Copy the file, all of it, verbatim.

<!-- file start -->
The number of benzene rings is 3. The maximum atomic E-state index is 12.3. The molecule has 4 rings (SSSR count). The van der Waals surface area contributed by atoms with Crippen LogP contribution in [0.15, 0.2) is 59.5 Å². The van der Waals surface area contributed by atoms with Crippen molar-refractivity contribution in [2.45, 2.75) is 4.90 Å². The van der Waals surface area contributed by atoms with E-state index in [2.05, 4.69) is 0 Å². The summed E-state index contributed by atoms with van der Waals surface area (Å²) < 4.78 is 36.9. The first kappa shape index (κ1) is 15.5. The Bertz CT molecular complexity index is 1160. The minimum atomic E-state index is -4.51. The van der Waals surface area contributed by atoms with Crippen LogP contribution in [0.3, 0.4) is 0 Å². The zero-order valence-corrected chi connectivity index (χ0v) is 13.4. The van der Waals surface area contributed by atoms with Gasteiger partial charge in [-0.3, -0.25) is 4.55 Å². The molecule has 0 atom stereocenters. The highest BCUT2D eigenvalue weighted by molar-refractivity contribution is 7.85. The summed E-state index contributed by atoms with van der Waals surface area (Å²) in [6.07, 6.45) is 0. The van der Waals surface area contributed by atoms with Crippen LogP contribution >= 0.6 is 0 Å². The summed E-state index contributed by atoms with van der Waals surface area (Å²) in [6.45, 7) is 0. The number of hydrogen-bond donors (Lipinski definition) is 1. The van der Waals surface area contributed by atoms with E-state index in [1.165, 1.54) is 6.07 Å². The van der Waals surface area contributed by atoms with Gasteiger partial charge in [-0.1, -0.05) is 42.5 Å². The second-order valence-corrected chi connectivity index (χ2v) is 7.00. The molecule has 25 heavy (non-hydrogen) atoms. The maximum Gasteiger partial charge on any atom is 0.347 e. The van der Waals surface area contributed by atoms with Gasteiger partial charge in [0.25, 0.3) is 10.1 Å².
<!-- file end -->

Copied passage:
The number of benzene rings is 3. The maximum atomic E-state index is 12.3. The molecule has 4 rings (SSSR count). The van der Waals surface area contributed by atoms with Crippen LogP contribution in [0.15, 0.2) is 59.5 Å². The van der Waals surface area contributed by atoms with Crippen molar-refractivity contribution in [2.45, 2.75) is 4.90 Å². The van der Waals surface area contributed by atoms with E-state index in [2.05, 4.69) is 0 Å². The summed E-state index contributed by atoms with van der Waals surface area (Å²) < 4.78 is 36.9. The first kappa shape index (κ1) is 15.5. The Bertz CT molecular complexity index is 1160. The minimum atomic E-state index is -4.51. The van der Waals surface area contributed by atoms with Crippen LogP contribution in [0.3, 0.4) is 0 Å². The zero-order valence-corrected chi connectivity index (χ0v) is 13.4. The van der Waals surface area contributed by atoms with Gasteiger partial charge in [-0.3, -0.25) is 4.55 Å². The molecule has 0 atom stereocenters. The highest BCUT2D eigenvalue weighted by molar-refractivity contribution is 7.85. The summed E-state index contributed by atoms with van der Waals surface area (Å²) in [6.07, 6.45) is 0. The van der Waals surface area contributed by atoms with Crippen LogP contribution >= 0.6 is 0 Å². The summed E-state index contributed by atoms with van der Waals surface area (Å²) in [6.45, 7) is 0. The number of hydrogen-bond donors (Lipinski definition) is 1. The van der Waals surface area contributed by atoms with E-state index in [1.165, 1.54) is 6.07 Å². The van der Waals surface area contributed by atoms with Gasteiger partial charge in [-0.1, -0.05) is 42.5 Å². The second-order valence-corrected chi connectivity index (χ2v) is 7.00. The molecule has 25 heavy (non-hydrogen) atoms. The maximum Gasteiger partial charge on any atom is 0.347 e. The van der Waals surface area contributed by atoms with Gasteiger partial charge in [0.25, 0.3) is 10.1 Å².